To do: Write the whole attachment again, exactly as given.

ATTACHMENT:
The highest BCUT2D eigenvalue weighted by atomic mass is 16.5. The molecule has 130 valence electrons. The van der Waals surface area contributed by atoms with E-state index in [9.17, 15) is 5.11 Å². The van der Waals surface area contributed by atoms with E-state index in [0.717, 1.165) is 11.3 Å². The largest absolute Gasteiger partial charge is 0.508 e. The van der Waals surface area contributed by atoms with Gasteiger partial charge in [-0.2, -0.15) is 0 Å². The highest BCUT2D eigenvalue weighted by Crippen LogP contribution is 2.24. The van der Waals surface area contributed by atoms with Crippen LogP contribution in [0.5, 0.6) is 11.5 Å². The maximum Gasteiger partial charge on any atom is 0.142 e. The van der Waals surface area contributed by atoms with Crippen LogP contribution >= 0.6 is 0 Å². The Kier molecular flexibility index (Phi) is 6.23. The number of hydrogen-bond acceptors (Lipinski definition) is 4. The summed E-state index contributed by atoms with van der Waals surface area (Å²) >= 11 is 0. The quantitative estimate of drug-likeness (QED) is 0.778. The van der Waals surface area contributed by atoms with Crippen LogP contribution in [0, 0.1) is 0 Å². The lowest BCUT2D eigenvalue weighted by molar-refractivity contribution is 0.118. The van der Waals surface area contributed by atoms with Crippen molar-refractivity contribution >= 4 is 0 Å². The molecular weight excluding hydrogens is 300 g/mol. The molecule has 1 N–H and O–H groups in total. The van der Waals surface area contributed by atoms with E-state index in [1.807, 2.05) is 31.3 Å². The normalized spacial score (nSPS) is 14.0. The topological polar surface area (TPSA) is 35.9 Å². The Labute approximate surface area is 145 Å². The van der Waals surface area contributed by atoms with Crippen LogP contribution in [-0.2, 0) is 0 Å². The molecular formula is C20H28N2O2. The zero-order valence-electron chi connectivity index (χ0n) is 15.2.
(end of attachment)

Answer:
The highest BCUT2D eigenvalue weighted by atomic mass is 16.5. The molecule has 130 valence electrons. The van der Waals surface area contributed by atoms with E-state index in [9.17, 15) is 5.11 Å². The van der Waals surface area contributed by atoms with E-state index in [0.717, 1.165) is 11.3 Å². The largest absolute Gasteiger partial charge is 0.508 e. The van der Waals surface area contributed by atoms with Gasteiger partial charge in [-0.2, -0.15) is 0 Å². The highest BCUT2D eigenvalue weighted by Crippen LogP contribution is 2.24. The van der Waals surface area contributed by atoms with Crippen LogP contribution in [0.5, 0.6) is 11.5 Å². The maximum Gasteiger partial charge on any atom is 0.142 e. The van der Waals surface area contributed by atoms with Crippen LogP contribution >= 0.6 is 0 Å². The Kier molecular flexibility index (Phi) is 6.23. The number of hydrogen-bond acceptors (Lipinski definition) is 4. The summed E-state index contributed by atoms with van der Waals surface area (Å²) >= 11 is 0. The quantitative estimate of drug-likeness (QED) is 0.778. The van der Waals surface area contributed by atoms with Crippen LogP contribution in [0, 0.1) is 0 Å². The lowest BCUT2D eigenvalue weighted by molar-refractivity contribution is 0.118. The van der Waals surface area contributed by atoms with Crippen molar-refractivity contribution >= 4 is 0 Å². The molecular weight excluding hydrogens is 300 g/mol. The molecule has 1 N–H and O–H groups in total. The van der Waals surface area contributed by atoms with E-state index in [1.807, 2.05) is 31.3 Å². The normalized spacial score (nSPS) is 14.0. The topological polar surface area (TPSA) is 35.9 Å². The Labute approximate surface area is 145 Å². The van der Waals surface area contributed by atoms with Crippen LogP contribution in [-0.2, 0) is 0 Å². The molecular formula is C20H28N2O2. The zero-order valence-electron chi connectivity index (χ0n) is 15.2.